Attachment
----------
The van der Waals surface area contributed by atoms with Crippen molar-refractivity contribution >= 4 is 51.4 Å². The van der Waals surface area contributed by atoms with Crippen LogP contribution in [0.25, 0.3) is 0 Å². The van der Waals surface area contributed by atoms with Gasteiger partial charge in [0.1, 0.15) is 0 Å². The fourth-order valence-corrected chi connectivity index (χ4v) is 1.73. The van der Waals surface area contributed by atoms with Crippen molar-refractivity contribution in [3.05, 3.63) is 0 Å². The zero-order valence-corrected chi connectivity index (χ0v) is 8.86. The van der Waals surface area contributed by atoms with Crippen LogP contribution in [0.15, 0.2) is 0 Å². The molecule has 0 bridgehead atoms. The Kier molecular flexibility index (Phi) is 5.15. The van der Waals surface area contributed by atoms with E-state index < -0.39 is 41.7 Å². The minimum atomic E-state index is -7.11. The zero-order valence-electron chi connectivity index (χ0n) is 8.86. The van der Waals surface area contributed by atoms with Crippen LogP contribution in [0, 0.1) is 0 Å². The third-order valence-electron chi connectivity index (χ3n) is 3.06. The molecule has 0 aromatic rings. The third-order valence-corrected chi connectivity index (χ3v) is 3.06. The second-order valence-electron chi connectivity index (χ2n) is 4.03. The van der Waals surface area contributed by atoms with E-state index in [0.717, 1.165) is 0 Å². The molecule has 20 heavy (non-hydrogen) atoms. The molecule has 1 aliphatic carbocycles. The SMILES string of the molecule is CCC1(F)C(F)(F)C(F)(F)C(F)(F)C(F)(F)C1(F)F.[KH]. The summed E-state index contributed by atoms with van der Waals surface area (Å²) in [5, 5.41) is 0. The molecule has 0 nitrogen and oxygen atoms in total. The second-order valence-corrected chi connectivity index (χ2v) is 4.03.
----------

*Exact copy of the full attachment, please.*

The van der Waals surface area contributed by atoms with Crippen molar-refractivity contribution >= 4 is 51.4 Å². The van der Waals surface area contributed by atoms with Crippen LogP contribution in [0.25, 0.3) is 0 Å². The van der Waals surface area contributed by atoms with Gasteiger partial charge in [0.1, 0.15) is 0 Å². The fourth-order valence-corrected chi connectivity index (χ4v) is 1.73. The van der Waals surface area contributed by atoms with Crippen molar-refractivity contribution in [3.05, 3.63) is 0 Å². The zero-order valence-corrected chi connectivity index (χ0v) is 8.86. The van der Waals surface area contributed by atoms with Crippen LogP contribution in [0.15, 0.2) is 0 Å². The molecule has 0 bridgehead atoms. The Kier molecular flexibility index (Phi) is 5.15. The van der Waals surface area contributed by atoms with E-state index < -0.39 is 41.7 Å². The minimum atomic E-state index is -7.11. The zero-order valence-electron chi connectivity index (χ0n) is 8.86. The van der Waals surface area contributed by atoms with Crippen LogP contribution in [0, 0.1) is 0 Å². The third-order valence-electron chi connectivity index (χ3n) is 3.06. The molecule has 0 aromatic rings. The third-order valence-corrected chi connectivity index (χ3v) is 3.06. The second-order valence-electron chi connectivity index (χ2n) is 4.03. The van der Waals surface area contributed by atoms with E-state index in [0.717, 1.165) is 0 Å². The molecule has 20 heavy (non-hydrogen) atoms. The molecule has 1 aliphatic carbocycles. The SMILES string of the molecule is CCC1(F)C(F)(F)C(F)(F)C(F)(F)C(F)(F)C1(F)F.[KH]. The summed E-state index contributed by atoms with van der Waals surface area (Å²) in [5, 5.41) is 0. The molecule has 0 nitrogen and oxygen atoms in total. The second-order valence-corrected chi connectivity index (χ2v) is 4.03.